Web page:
An Unstoppable Force
How many times can one person start over?
Exactly how many times can one person start over? 65-year-old Queenslander Donna Gordon would answer that question with a question: Are you or are you not living your truth? Gordon has bruised herself in the most coruscating and disarming way as she has coursed through her many incarnations. After 3 years as a novice nun in Brisbane, she met Michael who was studying to be a priest and then married him in 1973, never to return to her calling. She traded it in for aged-care nursing and 13 years and 5 children later, she came out and left her family home. At 49 she met her grand love, Di. Then 2 years ago she was diagnosed with bone cancer. Her friend Julie K. Parrott - no stranger to leaving a husband for a woman - wrote Gordon’s visceral memoir, Cost of Truth.
Donna, it’s an interesting title. What exactly is the cost of truth?
The title relates to my indescribable personal cost and the cost for my loved ones as a result of my unquestionable belief in honesty. After relentless soul searching and coming to the realisation that I was gay, it brought heartbreak: my mother who I loved dearly never accepted my life choice; my five children never lived with me again; many friends judged me harshly; and my marriage of 13 years was annulled by the catholic church without me even being informed.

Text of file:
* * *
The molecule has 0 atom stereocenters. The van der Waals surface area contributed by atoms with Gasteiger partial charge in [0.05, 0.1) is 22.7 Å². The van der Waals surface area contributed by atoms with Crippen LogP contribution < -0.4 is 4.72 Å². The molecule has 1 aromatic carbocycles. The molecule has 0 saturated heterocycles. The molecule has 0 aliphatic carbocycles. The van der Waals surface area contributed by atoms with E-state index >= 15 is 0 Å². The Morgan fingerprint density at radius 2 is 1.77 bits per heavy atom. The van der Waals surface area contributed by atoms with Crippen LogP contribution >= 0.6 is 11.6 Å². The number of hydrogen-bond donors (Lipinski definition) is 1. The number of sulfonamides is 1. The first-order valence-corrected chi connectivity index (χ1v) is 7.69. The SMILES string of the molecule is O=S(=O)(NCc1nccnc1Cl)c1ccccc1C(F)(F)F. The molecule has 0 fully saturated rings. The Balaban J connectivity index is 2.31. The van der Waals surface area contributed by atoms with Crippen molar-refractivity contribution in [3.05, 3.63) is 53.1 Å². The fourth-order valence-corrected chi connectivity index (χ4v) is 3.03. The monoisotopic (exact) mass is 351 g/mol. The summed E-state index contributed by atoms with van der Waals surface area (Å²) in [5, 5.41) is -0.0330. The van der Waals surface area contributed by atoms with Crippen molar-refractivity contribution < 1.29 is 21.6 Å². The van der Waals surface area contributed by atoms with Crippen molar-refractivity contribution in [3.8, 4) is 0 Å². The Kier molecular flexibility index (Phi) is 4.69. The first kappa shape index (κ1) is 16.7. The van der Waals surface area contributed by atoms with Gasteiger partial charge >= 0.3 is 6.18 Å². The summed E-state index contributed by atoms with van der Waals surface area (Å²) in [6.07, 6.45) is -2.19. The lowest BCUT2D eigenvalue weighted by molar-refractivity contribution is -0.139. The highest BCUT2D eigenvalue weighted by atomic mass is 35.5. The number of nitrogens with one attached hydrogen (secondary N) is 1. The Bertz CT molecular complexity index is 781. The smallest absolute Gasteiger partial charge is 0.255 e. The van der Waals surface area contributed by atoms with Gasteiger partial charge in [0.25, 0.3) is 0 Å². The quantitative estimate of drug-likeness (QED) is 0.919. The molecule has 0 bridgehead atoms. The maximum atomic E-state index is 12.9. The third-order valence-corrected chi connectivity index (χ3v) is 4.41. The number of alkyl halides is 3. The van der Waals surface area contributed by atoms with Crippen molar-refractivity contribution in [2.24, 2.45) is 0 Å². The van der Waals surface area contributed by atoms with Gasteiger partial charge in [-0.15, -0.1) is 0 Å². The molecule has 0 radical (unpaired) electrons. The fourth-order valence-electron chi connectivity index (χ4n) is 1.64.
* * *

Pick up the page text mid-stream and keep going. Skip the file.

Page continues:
You left your Order for marriage, your marriage for your sexuality. Was one harder than the other?
There is no comparison with me leaving the convent and leaving my marriage. I left a good husband and 5 beautiful children aged from 15 months to 12 years. I had been their main caregiver and it broke my spirit to leave the family home once I realised I was gay. There was no choice. I needed to work through my emotions and what it meant for me and my family.
Your children are now your ‘best friends.’ What were some of their initial reactions when you came out?
I explained to all of them (apart from the youngest one obviously) what was happening for me at what level I believed they could understand. It was very difficult for my eldest daughter who was 12, but I rented close by and saw as much of them as I could. I had to work 3 jobs to afford the rent in the area that they lived.
What do you think of the celibacy issue in the Catholic Church?
Even though I am currently a practising catholic, I do not agree with some of the church’s teachings - one of them being celibacy and obviously their views on homosexuality. All the catholic laws are man-made. In fact, (if priests could marry) it would make them better priests…because they would have a better understanding of all the problems associated with family…and enrich their counselling skills in that very important area. It certainly would put an end to - or diminish - some of the problems the Catholic Church has had in the past and will…continue to have with the pedophiles that are coming through in their ranks. This I believe is a direct result of their celibacy law. They are suppressing the natural urges that God has given us.
Do you think there are many lesbian nuns?